Four of Adani’s listed companies are on the brink of the delisting threshold due to high promoter ownership, according to a report released by Hindenburg Research, an investment research firm with a focus on activist short-selling. The report also said that five companies in the group (all but Adani Ports and Adani Wilmar) have current ratios below 1.0, suggesting a heightened short-term liquidity risk.
Publicly listed companies in India are subject to rules that require all promoter holdings to be disclosed. Rules also require that listed companies have at least 25 per cent of the float held by non-promoters in order to mitigate manipulation and insider trading. Adani Enterprises, Adani Transmission, Adani Power, and Adani Total Gas all report 72-plus per cent of their shares held by insiders. Furthermore, Adani Wilmar, a new company with current insider ownership of 87.94 per cent, must reduce its insider holdings to 75 per cent.
The report said that for many Adani listed companies, a large portion of their “public” shareholders are funds based in the opaque jurisdiction of Mauritius. “Importantly, funds identified in this section, which we believe should be classified as “promoter” (insider) entities, hold enough shares of Adani listed companies to put four of them well over the 75% threshold, triggering delisting.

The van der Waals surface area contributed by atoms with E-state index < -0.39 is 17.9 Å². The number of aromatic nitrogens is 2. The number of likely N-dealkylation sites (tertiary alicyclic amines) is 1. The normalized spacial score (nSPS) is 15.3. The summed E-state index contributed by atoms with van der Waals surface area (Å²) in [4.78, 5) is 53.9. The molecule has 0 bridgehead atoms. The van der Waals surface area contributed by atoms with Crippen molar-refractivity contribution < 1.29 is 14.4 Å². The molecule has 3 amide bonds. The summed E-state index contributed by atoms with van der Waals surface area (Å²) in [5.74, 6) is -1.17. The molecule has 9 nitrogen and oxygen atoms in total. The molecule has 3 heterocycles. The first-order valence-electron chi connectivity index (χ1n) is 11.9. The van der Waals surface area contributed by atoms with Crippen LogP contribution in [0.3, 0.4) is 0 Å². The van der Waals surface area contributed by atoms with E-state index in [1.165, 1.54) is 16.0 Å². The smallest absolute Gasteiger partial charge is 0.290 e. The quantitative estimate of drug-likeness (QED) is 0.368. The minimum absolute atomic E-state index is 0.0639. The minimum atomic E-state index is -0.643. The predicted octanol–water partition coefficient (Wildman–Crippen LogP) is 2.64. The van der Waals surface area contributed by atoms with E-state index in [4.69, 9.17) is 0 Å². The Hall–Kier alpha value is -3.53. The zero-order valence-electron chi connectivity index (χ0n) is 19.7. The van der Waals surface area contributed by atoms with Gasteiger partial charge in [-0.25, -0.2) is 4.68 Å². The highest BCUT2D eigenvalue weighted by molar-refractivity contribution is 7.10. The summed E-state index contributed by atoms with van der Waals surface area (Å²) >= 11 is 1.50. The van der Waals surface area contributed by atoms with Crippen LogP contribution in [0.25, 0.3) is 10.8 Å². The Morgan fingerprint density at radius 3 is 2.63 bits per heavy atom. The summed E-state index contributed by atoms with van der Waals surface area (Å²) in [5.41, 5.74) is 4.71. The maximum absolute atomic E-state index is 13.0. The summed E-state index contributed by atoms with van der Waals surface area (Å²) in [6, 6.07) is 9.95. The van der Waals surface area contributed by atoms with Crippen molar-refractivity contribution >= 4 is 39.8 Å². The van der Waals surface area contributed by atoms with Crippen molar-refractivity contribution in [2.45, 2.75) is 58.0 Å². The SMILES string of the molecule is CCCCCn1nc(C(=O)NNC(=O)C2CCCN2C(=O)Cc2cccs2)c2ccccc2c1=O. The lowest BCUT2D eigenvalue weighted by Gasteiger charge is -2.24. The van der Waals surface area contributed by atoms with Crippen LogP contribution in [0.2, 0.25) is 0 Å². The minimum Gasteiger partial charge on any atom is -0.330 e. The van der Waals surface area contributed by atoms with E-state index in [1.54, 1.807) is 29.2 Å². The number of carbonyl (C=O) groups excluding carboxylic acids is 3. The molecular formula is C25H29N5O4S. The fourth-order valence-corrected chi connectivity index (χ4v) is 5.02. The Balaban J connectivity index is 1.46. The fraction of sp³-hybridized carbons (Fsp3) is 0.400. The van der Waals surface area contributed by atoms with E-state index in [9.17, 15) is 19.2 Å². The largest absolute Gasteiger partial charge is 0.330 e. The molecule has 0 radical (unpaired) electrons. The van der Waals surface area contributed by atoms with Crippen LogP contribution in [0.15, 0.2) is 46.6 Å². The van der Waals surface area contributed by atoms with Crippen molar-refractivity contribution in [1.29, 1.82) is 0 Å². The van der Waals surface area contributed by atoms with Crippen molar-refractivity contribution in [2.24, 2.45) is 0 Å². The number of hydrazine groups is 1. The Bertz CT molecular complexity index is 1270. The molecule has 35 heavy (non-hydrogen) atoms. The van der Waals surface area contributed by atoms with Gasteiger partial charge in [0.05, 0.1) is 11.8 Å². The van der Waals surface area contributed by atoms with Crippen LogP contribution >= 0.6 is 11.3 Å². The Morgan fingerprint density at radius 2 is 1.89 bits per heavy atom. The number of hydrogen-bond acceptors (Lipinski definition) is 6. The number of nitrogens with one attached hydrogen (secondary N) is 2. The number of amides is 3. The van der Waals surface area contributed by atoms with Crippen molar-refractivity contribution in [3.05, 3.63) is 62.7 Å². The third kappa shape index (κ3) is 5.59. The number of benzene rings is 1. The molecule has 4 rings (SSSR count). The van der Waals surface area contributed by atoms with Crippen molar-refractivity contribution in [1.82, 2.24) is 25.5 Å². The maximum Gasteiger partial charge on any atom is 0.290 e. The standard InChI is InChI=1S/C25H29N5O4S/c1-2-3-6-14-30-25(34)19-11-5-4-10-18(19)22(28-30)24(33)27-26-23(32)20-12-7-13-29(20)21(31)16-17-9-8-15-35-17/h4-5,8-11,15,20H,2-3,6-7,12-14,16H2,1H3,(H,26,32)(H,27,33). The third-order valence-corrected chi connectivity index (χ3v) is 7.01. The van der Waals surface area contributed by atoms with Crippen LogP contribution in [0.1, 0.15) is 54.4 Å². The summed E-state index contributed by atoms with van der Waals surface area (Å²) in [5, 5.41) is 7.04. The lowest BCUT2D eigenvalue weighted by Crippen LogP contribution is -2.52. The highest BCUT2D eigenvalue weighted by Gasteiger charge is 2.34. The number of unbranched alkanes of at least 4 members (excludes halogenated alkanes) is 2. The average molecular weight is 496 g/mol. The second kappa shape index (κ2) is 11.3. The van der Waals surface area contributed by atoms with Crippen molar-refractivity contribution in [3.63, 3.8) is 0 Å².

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“Our research indicates that offshore shells and funds tied to the Adani Group comprise many of the largest “public” (i.e., non-promoter) holders of Adani stock, an issue that would subject the Adani companies to delisting, were Indian securities regulator SEBI’s rules enforced,” the report alleged. “Many of the supposed “public” funds exhibit flagrant irregularities such as